Spicy Foods Pack Nasty Punch at Bedtime

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    Spicy foods could be keeping you up at night -- and not because of indigestion.

    Like most North Texans, Jackie Whyte loves spicy food.

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    "I like any kind of spicy food, the hotter the better," she said.

    But she also pays the price at bedtime.

    "You just wake up hurting," Whyte said.

    Dr. Elizabeth Ostrcil at Baylor Medical Center in Dallas said she sees sleep-deprived, spicy-food-loving patients all the time.

    "This is a large part of my practice," Ostrcil said.

    Researchers in Australia studied a small group of men who ate Tabasco and mustard at bedtime. They found it took the men longer to fall asleep. When they did nod off, they spent less time in the deeper stages of sleep.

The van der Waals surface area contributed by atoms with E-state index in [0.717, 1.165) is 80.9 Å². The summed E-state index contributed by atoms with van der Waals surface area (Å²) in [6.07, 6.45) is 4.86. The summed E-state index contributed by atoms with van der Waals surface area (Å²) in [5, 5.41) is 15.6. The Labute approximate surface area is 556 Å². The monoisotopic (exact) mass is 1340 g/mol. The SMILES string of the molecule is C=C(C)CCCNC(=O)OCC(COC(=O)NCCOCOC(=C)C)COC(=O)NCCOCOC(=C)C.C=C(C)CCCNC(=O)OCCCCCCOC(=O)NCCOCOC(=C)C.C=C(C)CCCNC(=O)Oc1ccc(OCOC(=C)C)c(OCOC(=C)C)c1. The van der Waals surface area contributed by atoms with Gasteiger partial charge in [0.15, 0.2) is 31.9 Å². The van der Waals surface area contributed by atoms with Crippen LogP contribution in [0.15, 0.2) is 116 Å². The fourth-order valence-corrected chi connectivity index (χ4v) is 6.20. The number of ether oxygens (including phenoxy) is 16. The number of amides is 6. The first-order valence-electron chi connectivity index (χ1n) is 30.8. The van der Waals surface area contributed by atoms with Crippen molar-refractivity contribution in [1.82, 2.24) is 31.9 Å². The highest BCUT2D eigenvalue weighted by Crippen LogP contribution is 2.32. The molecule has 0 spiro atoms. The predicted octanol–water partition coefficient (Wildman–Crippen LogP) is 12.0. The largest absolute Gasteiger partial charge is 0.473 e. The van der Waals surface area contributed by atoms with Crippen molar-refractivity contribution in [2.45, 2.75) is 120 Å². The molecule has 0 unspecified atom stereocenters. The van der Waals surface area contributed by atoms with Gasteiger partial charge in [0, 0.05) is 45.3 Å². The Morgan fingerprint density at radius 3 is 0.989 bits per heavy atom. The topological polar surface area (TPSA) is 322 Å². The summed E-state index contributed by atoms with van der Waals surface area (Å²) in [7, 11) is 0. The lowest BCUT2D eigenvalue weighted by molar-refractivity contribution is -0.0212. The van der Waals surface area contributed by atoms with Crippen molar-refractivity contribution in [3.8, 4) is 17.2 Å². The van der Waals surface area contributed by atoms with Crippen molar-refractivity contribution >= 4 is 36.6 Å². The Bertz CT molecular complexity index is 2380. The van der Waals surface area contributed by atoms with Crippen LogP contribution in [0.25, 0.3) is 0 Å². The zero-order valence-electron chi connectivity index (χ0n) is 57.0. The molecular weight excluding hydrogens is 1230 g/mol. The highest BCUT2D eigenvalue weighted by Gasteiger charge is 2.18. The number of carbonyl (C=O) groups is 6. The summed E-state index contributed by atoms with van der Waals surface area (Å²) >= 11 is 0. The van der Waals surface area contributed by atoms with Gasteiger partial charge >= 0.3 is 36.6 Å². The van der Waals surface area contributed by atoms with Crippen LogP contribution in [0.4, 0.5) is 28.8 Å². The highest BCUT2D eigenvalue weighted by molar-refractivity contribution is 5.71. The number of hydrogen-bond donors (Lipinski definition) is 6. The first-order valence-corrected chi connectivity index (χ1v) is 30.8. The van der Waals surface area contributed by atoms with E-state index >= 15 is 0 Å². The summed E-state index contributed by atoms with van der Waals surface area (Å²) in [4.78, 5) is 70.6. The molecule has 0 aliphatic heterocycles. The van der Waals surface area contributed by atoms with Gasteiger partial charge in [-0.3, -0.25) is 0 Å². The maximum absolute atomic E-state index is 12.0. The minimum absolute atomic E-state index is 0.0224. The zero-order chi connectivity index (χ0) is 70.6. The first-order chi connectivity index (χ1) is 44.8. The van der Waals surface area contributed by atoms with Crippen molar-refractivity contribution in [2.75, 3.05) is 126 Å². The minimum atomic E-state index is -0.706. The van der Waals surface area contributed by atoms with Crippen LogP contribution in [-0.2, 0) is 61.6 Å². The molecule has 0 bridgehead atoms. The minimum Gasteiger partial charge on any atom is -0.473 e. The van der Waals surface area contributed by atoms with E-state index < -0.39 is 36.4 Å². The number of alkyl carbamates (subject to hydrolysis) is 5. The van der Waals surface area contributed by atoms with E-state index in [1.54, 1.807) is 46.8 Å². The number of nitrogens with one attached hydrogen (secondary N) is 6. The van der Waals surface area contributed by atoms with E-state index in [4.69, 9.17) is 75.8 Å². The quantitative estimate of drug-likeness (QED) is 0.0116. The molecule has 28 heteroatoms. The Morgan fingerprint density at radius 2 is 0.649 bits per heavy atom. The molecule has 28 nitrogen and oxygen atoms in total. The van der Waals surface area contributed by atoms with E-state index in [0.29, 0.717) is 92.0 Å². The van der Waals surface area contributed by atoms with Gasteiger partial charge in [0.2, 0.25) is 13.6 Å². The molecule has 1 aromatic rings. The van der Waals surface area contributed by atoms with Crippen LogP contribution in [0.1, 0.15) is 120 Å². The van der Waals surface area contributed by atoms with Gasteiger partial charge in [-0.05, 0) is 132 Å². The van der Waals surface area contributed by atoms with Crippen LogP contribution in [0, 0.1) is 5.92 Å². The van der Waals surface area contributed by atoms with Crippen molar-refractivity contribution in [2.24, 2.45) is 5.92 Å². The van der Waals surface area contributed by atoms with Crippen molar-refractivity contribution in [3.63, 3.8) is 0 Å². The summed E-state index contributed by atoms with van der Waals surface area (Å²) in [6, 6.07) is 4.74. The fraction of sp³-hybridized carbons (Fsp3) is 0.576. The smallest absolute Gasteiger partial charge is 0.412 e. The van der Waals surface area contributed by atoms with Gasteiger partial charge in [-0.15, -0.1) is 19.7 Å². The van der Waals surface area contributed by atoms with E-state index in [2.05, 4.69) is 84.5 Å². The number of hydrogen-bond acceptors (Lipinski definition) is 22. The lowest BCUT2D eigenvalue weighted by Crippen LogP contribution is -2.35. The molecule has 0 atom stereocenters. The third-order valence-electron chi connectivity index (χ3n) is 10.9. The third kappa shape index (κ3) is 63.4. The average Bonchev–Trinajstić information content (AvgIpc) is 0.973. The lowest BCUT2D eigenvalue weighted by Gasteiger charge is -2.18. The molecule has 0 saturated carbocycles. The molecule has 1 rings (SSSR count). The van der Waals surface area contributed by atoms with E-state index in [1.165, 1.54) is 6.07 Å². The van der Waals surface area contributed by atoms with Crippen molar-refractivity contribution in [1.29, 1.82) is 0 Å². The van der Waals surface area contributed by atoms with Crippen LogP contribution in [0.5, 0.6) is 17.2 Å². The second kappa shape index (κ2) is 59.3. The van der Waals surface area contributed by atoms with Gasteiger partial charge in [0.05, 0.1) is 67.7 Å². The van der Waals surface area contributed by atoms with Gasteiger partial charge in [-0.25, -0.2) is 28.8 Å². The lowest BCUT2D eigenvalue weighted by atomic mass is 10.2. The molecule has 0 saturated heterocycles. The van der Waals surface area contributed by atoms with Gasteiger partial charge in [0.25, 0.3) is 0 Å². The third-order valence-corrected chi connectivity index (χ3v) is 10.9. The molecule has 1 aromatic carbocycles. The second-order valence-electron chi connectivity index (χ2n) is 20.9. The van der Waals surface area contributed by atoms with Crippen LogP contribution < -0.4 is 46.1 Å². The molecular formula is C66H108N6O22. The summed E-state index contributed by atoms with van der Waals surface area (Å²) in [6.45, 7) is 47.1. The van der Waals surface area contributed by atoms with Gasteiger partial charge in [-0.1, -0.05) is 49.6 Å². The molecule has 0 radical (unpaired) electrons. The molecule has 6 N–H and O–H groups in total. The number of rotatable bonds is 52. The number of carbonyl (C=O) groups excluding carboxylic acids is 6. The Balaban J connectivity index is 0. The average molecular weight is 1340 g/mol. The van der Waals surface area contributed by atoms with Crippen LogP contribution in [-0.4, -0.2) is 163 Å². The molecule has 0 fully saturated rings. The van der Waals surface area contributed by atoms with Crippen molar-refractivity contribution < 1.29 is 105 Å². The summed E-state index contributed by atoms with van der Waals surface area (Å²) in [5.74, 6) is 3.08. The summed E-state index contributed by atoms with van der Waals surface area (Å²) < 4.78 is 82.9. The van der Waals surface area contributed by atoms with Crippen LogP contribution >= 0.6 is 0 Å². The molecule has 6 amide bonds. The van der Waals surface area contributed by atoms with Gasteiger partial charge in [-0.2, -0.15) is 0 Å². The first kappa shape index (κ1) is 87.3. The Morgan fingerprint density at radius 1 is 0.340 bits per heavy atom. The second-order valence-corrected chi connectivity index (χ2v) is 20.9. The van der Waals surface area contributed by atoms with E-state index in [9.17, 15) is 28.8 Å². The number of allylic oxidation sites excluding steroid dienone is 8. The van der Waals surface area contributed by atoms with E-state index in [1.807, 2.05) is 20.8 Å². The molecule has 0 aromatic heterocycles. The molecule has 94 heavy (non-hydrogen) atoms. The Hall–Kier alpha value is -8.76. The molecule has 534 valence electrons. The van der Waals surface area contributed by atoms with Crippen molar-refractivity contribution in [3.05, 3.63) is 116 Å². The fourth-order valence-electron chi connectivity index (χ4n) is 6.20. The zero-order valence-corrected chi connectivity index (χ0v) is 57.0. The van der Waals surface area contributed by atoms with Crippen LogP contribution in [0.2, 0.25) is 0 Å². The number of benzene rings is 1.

Ostrcil said the most obvious reason spicy food can affect sleep patterns is acid reflux. Spicy foods also tend to be high in fat.

    "Whenever you eat high-fat meals, that delays the stomach from digesting the food and delays the stomach emptying, so food sticks around in the stomach longer, also contributing to acid reflux," she said.

    Spicy foods may also affect body temperature.

    "Spicy foods are thought to raise body temperatures, and this causes more energy expenditure that's devoted to helping digest these foods instead of sleeping and your body resting," Ostrcil said. 

    Ostrcil said she advises patients to avoid spicy foods three to four hours before bedtime.  She said it's also important not to overeat.